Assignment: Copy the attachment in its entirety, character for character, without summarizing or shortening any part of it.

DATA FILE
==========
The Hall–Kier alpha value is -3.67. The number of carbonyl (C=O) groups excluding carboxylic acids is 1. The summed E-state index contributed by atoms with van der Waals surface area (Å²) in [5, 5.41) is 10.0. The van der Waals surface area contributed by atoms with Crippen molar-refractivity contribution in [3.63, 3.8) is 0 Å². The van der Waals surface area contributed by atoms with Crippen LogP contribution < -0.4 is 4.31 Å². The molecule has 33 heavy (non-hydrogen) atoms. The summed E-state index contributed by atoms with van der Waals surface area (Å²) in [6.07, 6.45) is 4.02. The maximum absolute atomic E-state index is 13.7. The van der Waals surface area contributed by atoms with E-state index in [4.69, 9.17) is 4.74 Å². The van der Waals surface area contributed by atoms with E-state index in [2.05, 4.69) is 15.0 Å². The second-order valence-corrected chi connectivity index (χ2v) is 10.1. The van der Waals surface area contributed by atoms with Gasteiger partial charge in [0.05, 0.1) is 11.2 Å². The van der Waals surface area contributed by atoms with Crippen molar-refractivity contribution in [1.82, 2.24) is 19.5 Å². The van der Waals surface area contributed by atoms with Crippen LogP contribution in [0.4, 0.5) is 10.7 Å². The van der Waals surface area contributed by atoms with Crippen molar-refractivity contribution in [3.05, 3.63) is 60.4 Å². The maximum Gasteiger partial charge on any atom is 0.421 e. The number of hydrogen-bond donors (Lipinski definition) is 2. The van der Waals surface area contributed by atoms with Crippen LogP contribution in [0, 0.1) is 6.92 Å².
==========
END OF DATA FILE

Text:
The Hall–Kier alpha value is -3.67. The number of carbonyl (C=O) groups excluding carboxylic acids is 1. The summed E-state index contributed by atoms with van der Waals surface area (Å²) in [5, 5.41) is 10.0. The van der Waals surface area contributed by atoms with Crippen molar-refractivity contribution in [3.63, 3.8) is 0 Å². The van der Waals surface area contributed by atoms with Crippen LogP contribution < -0.4 is 4.31 Å². The molecule has 33 heavy (non-hydrogen) atoms. The summed E-state index contributed by atoms with van der Waals surface area (Å²) in [6.07, 6.45) is 4.02. The maximum absolute atomic E-state index is 13.7. The van der Waals surface area contributed by atoms with E-state index in [4.69, 9.17) is 4.74 Å². The van der Waals surface area contributed by atoms with E-state index in [2.05, 4.69) is 15.0 Å². The second-order valence-corrected chi connectivity index (χ2v) is 10.1. The van der Waals surface area contributed by atoms with Gasteiger partial charge in [0.05, 0.1) is 11.2 Å². The van der Waals surface area contributed by atoms with Crippen molar-refractivity contribution in [1.82, 2.24) is 19.5 Å². The van der Waals surface area contributed by atoms with Crippen LogP contribution in [0.4, 0.5) is 10.7 Å². The van der Waals surface area contributed by atoms with Crippen molar-refractivity contribution in [3.05, 3.63) is 60.4 Å². The maximum Gasteiger partial charge on any atom is 0.421 e. The number of hydrogen-bond donors (Lipinski definition) is 2. The van der Waals surface area contributed by atoms with Crippen LogP contribution in [0, 0.1) is 6.92 Å².